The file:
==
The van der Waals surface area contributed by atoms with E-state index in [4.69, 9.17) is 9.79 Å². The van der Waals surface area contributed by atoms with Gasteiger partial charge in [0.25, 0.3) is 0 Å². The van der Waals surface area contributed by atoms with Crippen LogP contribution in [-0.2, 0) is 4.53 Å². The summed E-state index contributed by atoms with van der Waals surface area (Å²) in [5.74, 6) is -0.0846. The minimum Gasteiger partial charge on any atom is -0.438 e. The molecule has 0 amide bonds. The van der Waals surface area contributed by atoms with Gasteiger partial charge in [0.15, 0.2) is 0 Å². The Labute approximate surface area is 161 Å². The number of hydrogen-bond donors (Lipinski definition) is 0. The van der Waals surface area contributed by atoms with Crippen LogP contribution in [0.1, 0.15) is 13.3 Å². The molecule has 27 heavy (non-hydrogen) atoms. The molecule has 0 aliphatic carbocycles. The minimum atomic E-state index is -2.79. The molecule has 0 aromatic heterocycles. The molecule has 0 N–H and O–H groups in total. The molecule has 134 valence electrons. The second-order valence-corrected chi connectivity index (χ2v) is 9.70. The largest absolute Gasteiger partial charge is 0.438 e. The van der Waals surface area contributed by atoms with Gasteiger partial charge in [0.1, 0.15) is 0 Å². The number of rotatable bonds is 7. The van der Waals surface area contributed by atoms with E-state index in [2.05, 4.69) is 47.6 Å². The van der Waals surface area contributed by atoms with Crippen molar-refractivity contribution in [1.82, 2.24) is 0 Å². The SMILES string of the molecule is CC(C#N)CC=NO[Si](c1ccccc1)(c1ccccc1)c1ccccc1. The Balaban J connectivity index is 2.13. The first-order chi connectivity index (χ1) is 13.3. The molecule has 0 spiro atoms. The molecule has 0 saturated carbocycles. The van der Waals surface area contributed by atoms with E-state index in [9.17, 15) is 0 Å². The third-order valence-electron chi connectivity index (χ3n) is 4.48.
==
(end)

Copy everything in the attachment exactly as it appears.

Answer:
The van der Waals surface area contributed by atoms with E-state index in [4.69, 9.17) is 9.79 Å². The van der Waals surface area contributed by atoms with Gasteiger partial charge in [0.25, 0.3) is 0 Å². The van der Waals surface area contributed by atoms with Crippen LogP contribution in [-0.2, 0) is 4.53 Å². The summed E-state index contributed by atoms with van der Waals surface area (Å²) in [5.74, 6) is -0.0846. The minimum Gasteiger partial charge on any atom is -0.438 e. The molecule has 0 amide bonds. The van der Waals surface area contributed by atoms with Gasteiger partial charge in [0.15, 0.2) is 0 Å². The Labute approximate surface area is 161 Å². The number of hydrogen-bond donors (Lipinski definition) is 0. The van der Waals surface area contributed by atoms with Crippen LogP contribution in [0.1, 0.15) is 13.3 Å². The molecule has 27 heavy (non-hydrogen) atoms. The molecule has 0 aliphatic carbocycles. The minimum atomic E-state index is -2.79. The molecule has 0 aromatic heterocycles. The molecule has 0 N–H and O–H groups in total. The molecule has 134 valence electrons. The second-order valence-corrected chi connectivity index (χ2v) is 9.70. The largest absolute Gasteiger partial charge is 0.438 e. The van der Waals surface area contributed by atoms with Gasteiger partial charge in [0.1, 0.15) is 0 Å². The number of rotatable bonds is 7. The van der Waals surface area contributed by atoms with E-state index in [2.05, 4.69) is 47.6 Å². The van der Waals surface area contributed by atoms with Crippen molar-refractivity contribution in [1.82, 2.24) is 0 Å². The SMILES string of the molecule is CC(C#N)CC=NO[Si](c1ccccc1)(c1ccccc1)c1ccccc1. The Balaban J connectivity index is 2.13. The first-order chi connectivity index (χ1) is 13.3. The molecule has 0 spiro atoms. The molecule has 0 saturated carbocycles. The van der Waals surface area contributed by atoms with E-state index in [9.17, 15) is 0 Å². The third-order valence-electron chi connectivity index (χ3n) is 4.48.